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Some Greek bond holders want to avoid major loss

Holders of Greek debt have a deadline of later today to decide whether they will let the Greek government partially off the hook. A default could send the markets reeling.

Bob Moon: Lose a lot, or lose a lot more? That's the question facing investors who've lent money to Greece. Today's the deadline for deciding if they want to swap the bonds they already hold for ones worth around 70 percent less. That's what's known among lenders as a big haircut. But some investors complain it's more like a scalping, and they plan to vote no.

Investment manager Patrick Armstrong is among them. He's on the line with us from London. Good day, sir.

Patrick Armstrong: Good day, how are you?

Moon: Good, thank you. You own Greek bonds, so what's the process that you're going through today?

Armstrong: So Greece is looking for voluntary participation in a restructuring of its debt today. We've got a small holding in Greek bonds. We voted no; that we won't be participating in the restructuring on a voluntary basis. However, Greece passed a law last week where if 66 percent of people who vote vote yes, then Greece now has the ability to force everyone to participate on the same terms as the people who did it voluntarily.

Moon: But, if too many people vote no, many critics say that it could spark a messy default and another financial crisis. Why risk that?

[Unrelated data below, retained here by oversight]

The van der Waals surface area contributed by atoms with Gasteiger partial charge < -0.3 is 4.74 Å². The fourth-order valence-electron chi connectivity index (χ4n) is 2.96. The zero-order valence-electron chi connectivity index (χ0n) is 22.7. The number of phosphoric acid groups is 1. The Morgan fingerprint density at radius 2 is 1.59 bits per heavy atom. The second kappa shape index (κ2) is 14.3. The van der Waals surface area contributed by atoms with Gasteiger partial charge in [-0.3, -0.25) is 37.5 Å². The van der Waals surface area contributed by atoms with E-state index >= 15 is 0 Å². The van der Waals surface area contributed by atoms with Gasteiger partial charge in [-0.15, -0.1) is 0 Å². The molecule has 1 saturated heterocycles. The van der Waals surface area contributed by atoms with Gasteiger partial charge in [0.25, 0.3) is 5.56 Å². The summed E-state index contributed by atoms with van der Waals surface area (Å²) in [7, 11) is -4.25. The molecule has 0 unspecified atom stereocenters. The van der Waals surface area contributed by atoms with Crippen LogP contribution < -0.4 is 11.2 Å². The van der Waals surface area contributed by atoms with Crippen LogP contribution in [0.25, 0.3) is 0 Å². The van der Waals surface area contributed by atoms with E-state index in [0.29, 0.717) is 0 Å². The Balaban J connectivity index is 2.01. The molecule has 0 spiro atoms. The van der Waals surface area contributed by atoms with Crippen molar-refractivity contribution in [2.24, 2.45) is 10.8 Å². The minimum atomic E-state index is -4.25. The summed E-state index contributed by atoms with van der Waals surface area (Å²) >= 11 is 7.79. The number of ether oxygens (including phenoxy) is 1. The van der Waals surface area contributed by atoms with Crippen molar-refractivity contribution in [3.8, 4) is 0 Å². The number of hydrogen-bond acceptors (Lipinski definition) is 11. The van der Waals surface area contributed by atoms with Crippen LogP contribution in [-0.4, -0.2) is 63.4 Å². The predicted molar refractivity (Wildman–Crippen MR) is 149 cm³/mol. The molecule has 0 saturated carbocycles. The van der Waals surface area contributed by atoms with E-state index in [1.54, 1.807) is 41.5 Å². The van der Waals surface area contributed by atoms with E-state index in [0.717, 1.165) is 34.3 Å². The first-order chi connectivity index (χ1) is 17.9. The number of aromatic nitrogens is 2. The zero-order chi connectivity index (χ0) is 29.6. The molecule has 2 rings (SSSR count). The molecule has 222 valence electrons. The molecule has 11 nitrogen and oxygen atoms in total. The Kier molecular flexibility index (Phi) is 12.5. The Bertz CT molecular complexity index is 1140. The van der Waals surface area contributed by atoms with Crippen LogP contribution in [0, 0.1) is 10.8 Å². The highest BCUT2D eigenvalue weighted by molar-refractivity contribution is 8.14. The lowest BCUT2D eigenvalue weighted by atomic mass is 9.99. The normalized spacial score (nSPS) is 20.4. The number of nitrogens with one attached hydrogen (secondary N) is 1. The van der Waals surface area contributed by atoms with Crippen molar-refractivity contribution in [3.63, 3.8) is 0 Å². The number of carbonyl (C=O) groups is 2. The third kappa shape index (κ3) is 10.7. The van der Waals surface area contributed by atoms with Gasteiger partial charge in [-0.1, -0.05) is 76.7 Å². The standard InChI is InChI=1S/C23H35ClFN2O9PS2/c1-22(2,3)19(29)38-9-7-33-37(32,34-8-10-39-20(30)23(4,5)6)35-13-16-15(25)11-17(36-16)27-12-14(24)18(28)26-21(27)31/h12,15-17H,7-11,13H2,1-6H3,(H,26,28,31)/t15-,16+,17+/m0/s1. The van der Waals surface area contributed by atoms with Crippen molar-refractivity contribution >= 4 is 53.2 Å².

Armstrong: Well, our holding is so small, we're immaterial really. We've got a fraction of a percent in our portfolios, and it's a very, very, very high probability that there'll be enough votes to get action clauses through.

Moon: Do you think things with Greece are as dire as many people make them out to be?

Armstrong: Things with Greece are dire. They'll be getting $130 billion in a couple of weeks, and that'll see them through the next two years -- almost. And the forecasts are that Greece will continue to bring its debt, as a percentage of the size of its economy, down in the next eight years, toward 120 percent of its GDP. And we don't think that Greece will generate the type of economic growth that's needed to do that. So we expect Greece will be defaulting again in a couple of years' time.

Moon: Investment manager Patrick Armstrong in London. Thanks for joining us.

Armstrong: Thank you.

About the author

Bob Moon is Marketplace’s senior business correspondent, based in Los Angeles.
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